"The majority of Americans consider themselves moderates, but they aren't concerned with issues. They care about style. They want a candidate who matches their style, who makes them feel good. What did Clinton and Reagan have in common? They both made Americans feel good about themselves again. Now, when things are going well, this is an asset. But in times of trouble, it creates a disturbing catch-22, where incumbants are encouraged to pretend that problems don't exist so that voters feel good about themselves, and stick with status quo."
In such a world, I argued, there is little incentive for substantive discussion of issues and alot of incentive for demagoguery and slime attacks. And I was profoundly disheartened.
Then, with a little time to calm down, I stepped off the brink and said there was room for optimism. My dormant idealism came back, and I argued that while perhaps America has lost its way, it has not lost its heart. Eventually, the United States will remember its commitment to justice, tolerance, and equality, and will reject the poisonous division that has been foisted upon us by the peddlers of spite and partisanship.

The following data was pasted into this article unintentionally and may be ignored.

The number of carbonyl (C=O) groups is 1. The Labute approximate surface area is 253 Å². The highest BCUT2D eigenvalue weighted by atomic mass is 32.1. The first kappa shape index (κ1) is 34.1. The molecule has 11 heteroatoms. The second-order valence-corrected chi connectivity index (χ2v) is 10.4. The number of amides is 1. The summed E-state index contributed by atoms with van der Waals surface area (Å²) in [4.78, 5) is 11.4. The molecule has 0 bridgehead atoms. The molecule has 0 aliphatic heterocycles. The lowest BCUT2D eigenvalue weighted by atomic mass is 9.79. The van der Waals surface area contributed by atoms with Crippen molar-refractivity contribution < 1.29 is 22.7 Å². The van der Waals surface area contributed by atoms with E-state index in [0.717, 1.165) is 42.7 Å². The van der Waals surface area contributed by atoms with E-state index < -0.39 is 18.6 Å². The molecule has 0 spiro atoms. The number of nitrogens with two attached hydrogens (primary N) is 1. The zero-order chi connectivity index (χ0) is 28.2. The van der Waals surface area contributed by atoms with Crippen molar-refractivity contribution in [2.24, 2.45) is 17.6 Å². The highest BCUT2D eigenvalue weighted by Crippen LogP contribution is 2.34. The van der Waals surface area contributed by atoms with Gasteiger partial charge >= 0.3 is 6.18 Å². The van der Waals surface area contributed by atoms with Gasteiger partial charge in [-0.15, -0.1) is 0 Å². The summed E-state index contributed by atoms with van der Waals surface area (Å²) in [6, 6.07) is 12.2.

Now, an article in The New Republic by Christopher Hayes has cast me back into gloom and doom mode.
Hayes spent time in Wisconsin talking to swing voters, and based on his experiences he came up with some--admittedly anecdotal--conclusions about the mind of the undecideds. And what he had to say was profoundly disheartening.
"A disturbing number of undecided voters are crypto-racist isolationists:...[A]mong undecided voters, I encountered a consistent and surprising isolationism--an isolationism that September 11 was supposed to have made obsolete everywhere but the left and right fringes of the political spectrum. Voters I spoke to were concerned about the Iraq war and about securing American interests, but they seemed entirely unmoved by the argument--accepted, in some form or another, by just about everyone in Washington--that the security of the United States is dependent on the freedom and well-being of the rest of the world.
In fact, there was a disturbing trend among undecided voters--as well as some Kerry supporters--towards an opposition to the Iraq war based largely on the ugliest of rationales. I had one conversation with an undecided, sixtyish, white voter whose wife was voting for Kerry. When I mentioned the "mess in Iraq" he lit up. "We should have gone through Iraq like shit through tinfoil," he said, leaning hard on the railing of his porch. As I tried to make sense of the mental image this evoked, he continued: "I mean we should have dominated the place; that's the only thing these people understand. ... Teaching democracy to Arabs is like teaching the alphabet to rats."...